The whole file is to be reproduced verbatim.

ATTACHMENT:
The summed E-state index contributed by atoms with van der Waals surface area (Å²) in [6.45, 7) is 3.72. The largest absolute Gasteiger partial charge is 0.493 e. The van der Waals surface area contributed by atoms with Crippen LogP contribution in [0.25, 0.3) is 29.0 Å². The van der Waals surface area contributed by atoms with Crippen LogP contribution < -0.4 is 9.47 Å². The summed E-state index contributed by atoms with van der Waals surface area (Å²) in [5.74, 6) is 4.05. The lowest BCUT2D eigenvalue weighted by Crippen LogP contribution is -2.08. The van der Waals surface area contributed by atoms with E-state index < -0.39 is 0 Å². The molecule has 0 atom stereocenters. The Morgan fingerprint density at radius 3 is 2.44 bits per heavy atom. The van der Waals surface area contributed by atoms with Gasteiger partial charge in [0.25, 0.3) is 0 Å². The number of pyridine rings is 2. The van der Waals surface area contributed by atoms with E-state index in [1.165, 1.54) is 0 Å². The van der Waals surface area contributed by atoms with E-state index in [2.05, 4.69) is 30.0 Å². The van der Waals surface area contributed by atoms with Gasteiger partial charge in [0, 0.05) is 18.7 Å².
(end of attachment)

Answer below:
The summed E-state index contributed by atoms with van der Waals surface area (Å²) in [6.45, 7) is 3.72. The largest absolute Gasteiger partial charge is 0.493 e. The van der Waals surface area contributed by atoms with Crippen LogP contribution in [0.25, 0.3) is 29.0 Å². The van der Waals surface area contributed by atoms with Crippen LogP contribution < -0.4 is 9.47 Å². The summed E-state index contributed by atoms with van der Waals surface area (Å²) in [5.74, 6) is 4.05. The lowest BCUT2D eigenvalue weighted by Crippen LogP contribution is -2.08. The van der Waals surface area contributed by atoms with E-state index < -0.39 is 0 Å². The molecule has 0 atom stereocenters. The Morgan fingerprint density at radius 3 is 2.44 bits per heavy atom. The van der Waals surface area contributed by atoms with Gasteiger partial charge in [0.25, 0.3) is 0 Å². The number of pyridine rings is 2. The van der Waals surface area contributed by atoms with E-state index in [1.165, 1.54) is 0 Å². The van der Waals surface area contributed by atoms with E-state index in [2.05, 4.69) is 30.0 Å². The van der Waals surface area contributed by atoms with Gasteiger partial charge in [0, 0.05) is 18.7 Å².